fall   ::   2009

GWTW Newsletter


  1. “Male and Female Created He Them” (Genesis 1:27)  by Barbara Collins
  2. A Woman’s Place: Keeper at Home  by Charis Hart
  3. Patriarchy and Abuse: Have We Read the Scriptures Correctly?  by Catherine Clark Kroeger
  4. What's New?

“Male and Female Created He Them” (Genesis 1:27)

by Barbara Collins

Differences between man and woman.

What does the Bible have to say about men over women? Are men superior to women, and are women really destined to be second-class kingdom citizens?

What is woman’s true place in God’s economy? Why haven’t more women informed themselves by searching the Word’s original languages for concrete answers, rather than parroting traditional teachings? The inspired Word of God is not our English version or our modern translations, but the original languages. Jesus denounced the misinterpretation of the Scriptures by the traditions of the Jews. (Mark 7:9-13).

“What is man that thou art mindful of him?” is the King James translation of Psalms 8:4. Yet, Today’s New International Version reads, “What are mere mortals that you are mindful of them?” However, most translations continue using the word “man” when man and woman are meant, thereby multiplying confusion.

God’s Original Purpose and Woman’s Original Position to Which He Wants to Restore Her.

For instance, Genesis 1:26 in the KJV says, “Let us make man in our image . . .” Is “man” the single male being created here?
Artwork by
Karen Davidenko
No, because the rest of the verse 27 reads, “. . . male and female created he “them.” For clarity’s sake, in v. 26 the Hebrew word “adam” should be translated “humankind” or “human beings” instead of “man.” After the woman is taken out of man, “Adam” with a capital “A” becomes the name for the first individual male.

When God created human beings, He said in Genesis 1:26, “and let them have dominion over the fish of the sea, over the birds of the air, and over the cattle, over all the earth, and over every creeping thing that creeps upon the earth.” (NKJV). Woman was not created after man, but both were created together at the same time.

Man and woman are equals, and both need each other to complement and support one another. Man and woman were co-workers and co-regents, ruling together. God gave the orders, and both of them fulfilled those responsibilities. God said, “Be fruitful, multiply, and replenish (or fill) the earth and subdue it . . .” (1:28). In other words, in the day of mankind's creation, God made them in His own image. He created them male and female, and on that day he blessed them and named them human beings.”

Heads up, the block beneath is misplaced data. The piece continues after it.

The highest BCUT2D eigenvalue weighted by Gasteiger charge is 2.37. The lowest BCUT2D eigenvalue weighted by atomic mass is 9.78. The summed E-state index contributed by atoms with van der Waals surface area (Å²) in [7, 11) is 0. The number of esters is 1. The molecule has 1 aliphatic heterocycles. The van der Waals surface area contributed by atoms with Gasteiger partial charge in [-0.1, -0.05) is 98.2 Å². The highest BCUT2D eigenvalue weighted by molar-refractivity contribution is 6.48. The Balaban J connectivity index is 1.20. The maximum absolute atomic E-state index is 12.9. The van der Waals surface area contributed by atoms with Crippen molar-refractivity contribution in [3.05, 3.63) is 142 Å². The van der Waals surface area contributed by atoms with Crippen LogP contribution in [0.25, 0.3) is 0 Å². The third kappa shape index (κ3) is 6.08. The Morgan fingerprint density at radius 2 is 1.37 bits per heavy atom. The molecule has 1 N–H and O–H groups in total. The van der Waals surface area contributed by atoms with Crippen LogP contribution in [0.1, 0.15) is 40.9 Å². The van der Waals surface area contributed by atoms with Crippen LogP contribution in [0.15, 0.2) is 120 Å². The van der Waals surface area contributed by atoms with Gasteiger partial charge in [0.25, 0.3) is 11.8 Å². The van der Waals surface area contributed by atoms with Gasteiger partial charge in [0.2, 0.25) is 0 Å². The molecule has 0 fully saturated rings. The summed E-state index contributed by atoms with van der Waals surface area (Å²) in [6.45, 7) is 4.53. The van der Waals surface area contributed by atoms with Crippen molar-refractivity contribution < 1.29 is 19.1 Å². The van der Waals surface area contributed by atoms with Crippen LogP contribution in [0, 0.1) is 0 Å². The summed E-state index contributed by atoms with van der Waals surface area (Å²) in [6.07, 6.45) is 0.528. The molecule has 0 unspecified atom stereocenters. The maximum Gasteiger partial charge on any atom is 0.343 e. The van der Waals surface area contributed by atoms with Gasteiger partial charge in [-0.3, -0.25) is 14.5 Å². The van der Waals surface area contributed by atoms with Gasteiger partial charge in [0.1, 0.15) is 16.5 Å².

As Father, Son, and Holy Spirit are co-equal as persons so man and woman are co-equals as well. To challenge the previous statement, as some denominations do that limit the ministry of women, is to challenge the very heart and nature of the triune Godhead and to subscribe to the heresy which says the Son is eternally subordinated to the Father like women are to men.

The man carried the woman part of humanity inside, but she was yet undeveloped when he was placed in the Garden. I. Timothy 2:13 says, “Adam was first formed, then Eve.” Woman was “formed” when God brought her out of Adam’s side. Do you see the picture of the church, the woman, coming from the side of Christ prefigured here? We were chosen in Him before the foundation of the world and would come from Him and return to Him.

Genesis 5:2 confirms simultaneous creation saying, “. . . and called their name adam (or mankind) in the day when they were created,” belonging equally to male and female in one person. As previously stated, in the beginning “adam” meant “humankind” or “human beings.”

What did they have dominion over? As long as they continued to obey God, their dominion would be over fish, birds, cattle, and every living thing; but they would not have dominion over one another.

Man is not superior to woman. Nothing in the creation account shows that God ever intended for man to be superior when He originally created him, nor does He intend it in the new creation.

“There is neither Jew nor Greek, there is neither slave nor free, there is

neither male nor female; for you are all one in Christ Jesus.” Galatians 3:28.

Because man and woman were created equal, woman is not inferior to man; but she complements and supports him while he does the same for her as they become one flesh. (Genesis 2:22, 24). God created humankind as one, yet male and female. Man is not the chief and woman under him. She was brought “unto the man,” not under the man. (2:22). Both are equals and equally responsible. Nowhere in the creation account do we see man ruling over woman or woman living out the idea that the primary reason for her creation was to serve her husband. Man and woman are equal in God’s eyes.

Genesis 1 and 2 are not contradictory accounts. Genesis 2 merely gives a more detailed explanation.

A Woman’s Place: Keeper at Home

by Charis R. Hart

Note: Links to word study resources are underlined.

In Titus 2, Paul instructs the elder women to teach the young women to be “keepers at home”. What does this mean? The Greek word translated “keepers at home” (KJV) or “homemakers” (NKJV) is oikouros. This compound word is from oikos- house, household, family; and ouros- a guard, guardian, a watcher, a warden. Let this thought sink in for a moment: the word “oikouros” translated “keepers at home” carries the meaning of “watching the house, of a watchdog” {source}